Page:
As we start a new year, thoughts always turn to what the year might hold. Market research companies look into their crystal balls to make predictions for the coming year. Within the Strategic Insight team here at Leatherhead Food Research, Emma Gubisch, Strategic Insight manager, has identified the key issues which Leatherhead expects to be preoccupying the time and energies of our members and clients in 2014.
1. The skeptical consumer
The year 2013 saw consumer trust in the food and drink industry take rather a battering with scandals such as horsegate. What consumers hated most was less the fact that they were eating horse per se and more the fact that they perceived companies had tried to pull the wool over their eyes. Whilst sales of beef may have returned to pre-horsegate levels, consumer trust has undoubtedly been dented. We now see a more skeptical and wary consumer emerging. Companies will have to battle hard to restore trust in 2014.
2. Claims that count
One way companies can rebuild consumer trust is by looking at their products holistically and carefully considering the claims they are making about those products. With hyper-sensitive consumers who are concerned about the number of processes which they believe their food is subjected to and with a hungry press who are waiting for the next big food scandal, claims need to be spot on and actually deliver on their promises. Consumers are getting wise to ubiquitous claims like ‘natural’ which promise a lot without clearly saying what the product is actually delivering. It seems regulatory and marketing teams might need to get a whole lot closer in 2014 and onwards.
3. The growing focus on the supply chain
The traceability and sustainability criteria of the ingredients which go into companies’ products are becoming ever more important; companies are conscious of the need to understand the operations of their entire supply chain in order to mitigate any risks before they occur and to give them evidence for the good news stories about their products. The case for supply chain ethics is becoming clearer too. Trade is changing. Food companies can no longer assume they can pay the right price and get the commodity they want. With fears around the supply of key commodities like cocoa, not only is the reality beginning to sink in that there might not be an endless supply of commodities, but the growth of food companies in the southern hemisphere means there are a greater number of companies demanding scarcer commodities. Small scale producers are finding they now have options and companies could find themselves being cut out of deals. Companies are beginning to see real benefits in nurturing and protecting their supply chains. It seems there may be an alignment between business and sustainability objectives, after all.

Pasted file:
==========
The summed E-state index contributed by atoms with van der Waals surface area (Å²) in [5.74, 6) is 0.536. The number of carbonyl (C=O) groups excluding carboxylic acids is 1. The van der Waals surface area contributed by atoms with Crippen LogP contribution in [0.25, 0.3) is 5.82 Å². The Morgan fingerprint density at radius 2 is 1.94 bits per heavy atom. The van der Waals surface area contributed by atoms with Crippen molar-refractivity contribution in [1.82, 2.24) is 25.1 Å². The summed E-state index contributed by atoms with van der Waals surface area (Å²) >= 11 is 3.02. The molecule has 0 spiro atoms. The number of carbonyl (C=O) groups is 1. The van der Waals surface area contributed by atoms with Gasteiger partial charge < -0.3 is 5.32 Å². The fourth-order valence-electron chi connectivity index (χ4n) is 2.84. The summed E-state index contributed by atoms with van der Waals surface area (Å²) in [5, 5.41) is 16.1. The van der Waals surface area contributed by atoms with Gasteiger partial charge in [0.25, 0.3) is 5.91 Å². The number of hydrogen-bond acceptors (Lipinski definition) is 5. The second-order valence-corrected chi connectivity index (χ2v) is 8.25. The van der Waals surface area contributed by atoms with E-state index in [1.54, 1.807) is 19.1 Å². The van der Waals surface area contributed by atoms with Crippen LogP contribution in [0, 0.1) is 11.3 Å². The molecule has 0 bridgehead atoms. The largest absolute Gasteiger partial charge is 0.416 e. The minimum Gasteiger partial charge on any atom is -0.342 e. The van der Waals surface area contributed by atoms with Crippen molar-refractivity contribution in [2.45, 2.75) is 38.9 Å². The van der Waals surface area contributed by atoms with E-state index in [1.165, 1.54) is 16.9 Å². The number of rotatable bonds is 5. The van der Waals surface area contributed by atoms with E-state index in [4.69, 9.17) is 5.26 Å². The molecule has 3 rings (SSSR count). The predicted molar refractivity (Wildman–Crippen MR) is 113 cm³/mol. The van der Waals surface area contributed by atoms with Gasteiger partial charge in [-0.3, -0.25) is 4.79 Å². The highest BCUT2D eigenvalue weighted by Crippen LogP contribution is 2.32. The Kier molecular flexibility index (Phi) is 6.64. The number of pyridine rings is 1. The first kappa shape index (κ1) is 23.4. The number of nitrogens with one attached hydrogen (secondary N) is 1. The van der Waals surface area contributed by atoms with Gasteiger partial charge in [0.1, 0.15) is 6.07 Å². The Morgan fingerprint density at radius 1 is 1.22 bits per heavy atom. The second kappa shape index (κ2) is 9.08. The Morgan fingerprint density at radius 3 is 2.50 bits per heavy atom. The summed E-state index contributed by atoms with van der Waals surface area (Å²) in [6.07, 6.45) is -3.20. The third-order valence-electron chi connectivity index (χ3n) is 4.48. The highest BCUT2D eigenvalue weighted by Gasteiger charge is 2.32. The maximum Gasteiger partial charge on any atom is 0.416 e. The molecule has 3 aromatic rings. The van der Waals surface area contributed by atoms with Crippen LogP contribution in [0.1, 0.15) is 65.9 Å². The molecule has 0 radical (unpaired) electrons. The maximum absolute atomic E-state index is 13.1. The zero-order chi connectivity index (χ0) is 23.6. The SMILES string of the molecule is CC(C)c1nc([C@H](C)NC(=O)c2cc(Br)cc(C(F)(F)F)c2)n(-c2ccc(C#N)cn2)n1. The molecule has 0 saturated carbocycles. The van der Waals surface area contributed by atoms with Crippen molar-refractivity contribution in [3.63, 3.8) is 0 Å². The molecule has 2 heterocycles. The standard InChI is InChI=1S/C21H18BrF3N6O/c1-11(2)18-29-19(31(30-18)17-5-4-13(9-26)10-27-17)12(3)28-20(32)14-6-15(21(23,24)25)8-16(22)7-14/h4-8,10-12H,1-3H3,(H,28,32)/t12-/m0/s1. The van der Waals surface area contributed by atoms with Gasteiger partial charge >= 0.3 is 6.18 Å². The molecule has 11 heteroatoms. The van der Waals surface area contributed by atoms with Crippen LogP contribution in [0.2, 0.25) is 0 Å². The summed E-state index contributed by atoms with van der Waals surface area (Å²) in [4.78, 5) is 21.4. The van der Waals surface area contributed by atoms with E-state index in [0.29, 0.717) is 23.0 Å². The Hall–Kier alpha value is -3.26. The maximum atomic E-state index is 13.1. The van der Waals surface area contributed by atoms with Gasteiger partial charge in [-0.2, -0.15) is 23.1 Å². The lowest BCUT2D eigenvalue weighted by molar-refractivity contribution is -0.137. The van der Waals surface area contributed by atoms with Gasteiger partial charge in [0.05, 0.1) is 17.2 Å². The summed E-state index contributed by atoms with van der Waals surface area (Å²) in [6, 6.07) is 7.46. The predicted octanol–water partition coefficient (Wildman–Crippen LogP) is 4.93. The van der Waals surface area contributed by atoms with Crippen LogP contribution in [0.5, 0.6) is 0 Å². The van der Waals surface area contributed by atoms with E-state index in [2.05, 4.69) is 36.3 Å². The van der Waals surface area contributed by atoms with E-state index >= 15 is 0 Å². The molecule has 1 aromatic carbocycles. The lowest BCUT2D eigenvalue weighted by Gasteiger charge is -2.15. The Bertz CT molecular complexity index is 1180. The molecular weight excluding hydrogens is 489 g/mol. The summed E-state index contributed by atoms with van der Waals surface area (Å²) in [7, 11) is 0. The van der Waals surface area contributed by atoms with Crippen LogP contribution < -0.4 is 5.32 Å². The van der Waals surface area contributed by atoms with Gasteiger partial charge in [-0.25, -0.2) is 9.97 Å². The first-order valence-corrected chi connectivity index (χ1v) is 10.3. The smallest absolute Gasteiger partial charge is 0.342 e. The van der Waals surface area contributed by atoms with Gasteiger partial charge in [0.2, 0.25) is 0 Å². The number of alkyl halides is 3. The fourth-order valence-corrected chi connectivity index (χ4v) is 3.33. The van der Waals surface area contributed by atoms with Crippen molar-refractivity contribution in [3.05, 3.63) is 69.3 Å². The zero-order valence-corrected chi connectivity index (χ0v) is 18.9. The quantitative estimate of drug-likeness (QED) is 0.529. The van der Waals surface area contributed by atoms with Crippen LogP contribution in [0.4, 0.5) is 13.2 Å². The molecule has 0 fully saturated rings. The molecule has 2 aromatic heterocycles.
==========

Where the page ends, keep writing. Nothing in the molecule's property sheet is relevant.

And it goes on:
4. Health and wellness rather than diet
With consumers’ personal memories of failed weight loss attempts and with the media delving into the science behind weight loss, ‘diet’ is becoming a dirty word. Rather than compartmentalizing ‘healthy eating’ to a particular part of their lives, consumers are looking for more balanced approaches to weight loss and weight management. Companies are responding by moving from diet products which sit in a single aisle in the supermarket to more mainstream ‘healthy products’ which can become a more integral part of people’s lives. They are seeking to reposition ‘healthy’ in a more positive framework, as something to be enjoyed rather than dreaded.
5. Natural sugar alternatives
The pressures for the industry to address growing obesity levels means sweeteners remain a key area for innovation. Plant-derived sweeteners, such as stevia, which can be marketed on a more natural platform, are expected to provide the main impetus for growth in the sweetener market in the coming years. As manufacturers work to create the right taste profile for stevia and for other plant-derived sweeteners, such as monk fruit, to attain regulatory clearance, the artificial sweetener market still offers growth opportunities, however, in particular the sucralose and acesulfame-K markets.